connect on:

Rocking The Greens Central Coast Celebrates New Concert Venue in Nipomo With First Annual Cinco De Mayo Festival

article & photography by L. Paul Mann

The first Festival Blacklake brought a diverse line-up of East Los Angeles roots rockers to the Blacklake Golf resort in Nipomo, California. The first concert ever held at the natural Amphitheater venue took place on a beautiful Sunday afternoon, (May 6th), amidst a patch of old oak trees perched on a rolling green hillside right on the golf course. In an amazing showing of tolerance, local residents shared their backyard view with several thousand perfectly behaved strangers for the day.

The venue could be the most beautiful and comfortable in all of the tri-counties. A steady sea breeze, kept the air cool, while the hot afternoon sun warmed the ground between the towering trees. The spot was reminiscent of the old glory days of the Santa Barbara Bowl, before the corporate takeover and technical transformation to a modern day concert venue.

Back in the 70's and early 80's, shows at the bowl, (which looked a bit like an abandoned Coliseum in Rome in the 1800's, with crumbling walls and weeds growing in the lawn section in front), took place during the day, sans the elaborate lighting equipment of recent times. Neighbors would gather at most every show with tickets costing little more than a movie for a social outing. Patrons could pack their own picnic basket complete with wine and beer in plastic containers, and layout a blanket on the front lawn section.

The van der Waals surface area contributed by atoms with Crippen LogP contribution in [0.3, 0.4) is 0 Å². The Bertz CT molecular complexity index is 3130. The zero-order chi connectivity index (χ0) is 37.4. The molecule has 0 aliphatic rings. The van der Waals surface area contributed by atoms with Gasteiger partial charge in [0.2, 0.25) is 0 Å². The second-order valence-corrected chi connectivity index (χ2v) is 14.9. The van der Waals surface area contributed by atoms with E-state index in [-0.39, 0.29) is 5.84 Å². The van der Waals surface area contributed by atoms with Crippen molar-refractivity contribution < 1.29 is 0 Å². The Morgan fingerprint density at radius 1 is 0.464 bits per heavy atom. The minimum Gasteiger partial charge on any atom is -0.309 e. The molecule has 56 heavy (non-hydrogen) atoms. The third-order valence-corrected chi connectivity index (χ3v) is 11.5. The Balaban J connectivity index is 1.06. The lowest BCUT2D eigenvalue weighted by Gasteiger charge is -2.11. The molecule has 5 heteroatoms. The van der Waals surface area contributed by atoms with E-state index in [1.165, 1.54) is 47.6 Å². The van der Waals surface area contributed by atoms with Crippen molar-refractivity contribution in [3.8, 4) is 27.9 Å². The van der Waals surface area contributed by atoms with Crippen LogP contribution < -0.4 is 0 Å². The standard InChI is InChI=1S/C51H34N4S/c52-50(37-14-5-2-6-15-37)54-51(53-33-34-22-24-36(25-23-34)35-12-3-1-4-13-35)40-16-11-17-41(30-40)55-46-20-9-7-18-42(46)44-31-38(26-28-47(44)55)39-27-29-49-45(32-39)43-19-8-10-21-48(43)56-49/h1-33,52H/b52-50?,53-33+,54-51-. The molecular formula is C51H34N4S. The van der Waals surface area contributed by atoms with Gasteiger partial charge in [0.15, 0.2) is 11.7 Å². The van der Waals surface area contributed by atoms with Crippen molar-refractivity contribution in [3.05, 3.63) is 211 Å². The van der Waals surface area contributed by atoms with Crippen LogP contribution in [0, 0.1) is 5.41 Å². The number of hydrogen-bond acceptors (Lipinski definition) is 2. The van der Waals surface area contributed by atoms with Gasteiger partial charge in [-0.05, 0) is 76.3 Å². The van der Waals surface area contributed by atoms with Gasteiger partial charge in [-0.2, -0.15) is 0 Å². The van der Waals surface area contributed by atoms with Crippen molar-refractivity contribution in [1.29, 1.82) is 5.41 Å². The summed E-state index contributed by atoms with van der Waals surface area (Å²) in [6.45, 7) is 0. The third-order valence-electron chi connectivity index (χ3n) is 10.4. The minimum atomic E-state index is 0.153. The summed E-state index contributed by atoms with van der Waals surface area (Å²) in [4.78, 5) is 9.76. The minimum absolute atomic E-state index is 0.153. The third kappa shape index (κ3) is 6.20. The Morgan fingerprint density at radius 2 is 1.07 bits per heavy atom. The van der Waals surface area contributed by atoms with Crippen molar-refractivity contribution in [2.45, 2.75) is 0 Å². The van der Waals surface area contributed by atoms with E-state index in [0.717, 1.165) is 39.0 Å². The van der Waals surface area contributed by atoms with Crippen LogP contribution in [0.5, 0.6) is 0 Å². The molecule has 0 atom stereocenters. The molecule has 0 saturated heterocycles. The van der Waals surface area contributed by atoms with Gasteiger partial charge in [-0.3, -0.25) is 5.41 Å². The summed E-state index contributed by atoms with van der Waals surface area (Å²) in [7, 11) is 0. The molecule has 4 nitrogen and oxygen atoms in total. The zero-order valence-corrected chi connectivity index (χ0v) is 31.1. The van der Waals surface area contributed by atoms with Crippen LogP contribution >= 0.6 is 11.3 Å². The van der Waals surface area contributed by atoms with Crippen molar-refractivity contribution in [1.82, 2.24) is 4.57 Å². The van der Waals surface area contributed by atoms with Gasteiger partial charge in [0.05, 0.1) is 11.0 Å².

Mariachi El Bronx

The same was true of the ethnically and generationally diverse crowd that arrived for the Cinco De mayo celebration at Blacklake. The well behaved crowd, with only one visible law enforcement figure in sight, chatted, feasted, drank and danced in a per-summer celebration of life.

The show began with the new Latin hybrid band Mariachi El Bronx. Born from the roots of the original Los Angeles hardcore punk band, The Bronx, the new group evolved into a fusion of different types of Mariachi music such as, norteno, jorocho, juasteka, bolero and corridos, with a hint of punk and other more modern rock sounds. The band consists of the five musically schizophrenic core members of The Bronx, plus three more members playing various horn and stringed instruments, all clad in traditional Mariachi outfits.

As the hot afternoon sun began to wane, the alcohol-infused crowd fidgeted excitedly for the next act, the legendary punk band X. The band’s impressive pedigree began like all the other groups on the festival roster in East Los Angeles. One of the key players in the early California punk movement, the group had already achieved commercial success by 1980.

In that year the band toured across the country and played at the Arlington theater in Santa Barbara. The concert was the first of many appearances in the city, including later headline shows at the Santa Barbara Bowl. X quickly established themselves, along with a few other bands as the new face of a distinctly Los Angeles punk scene.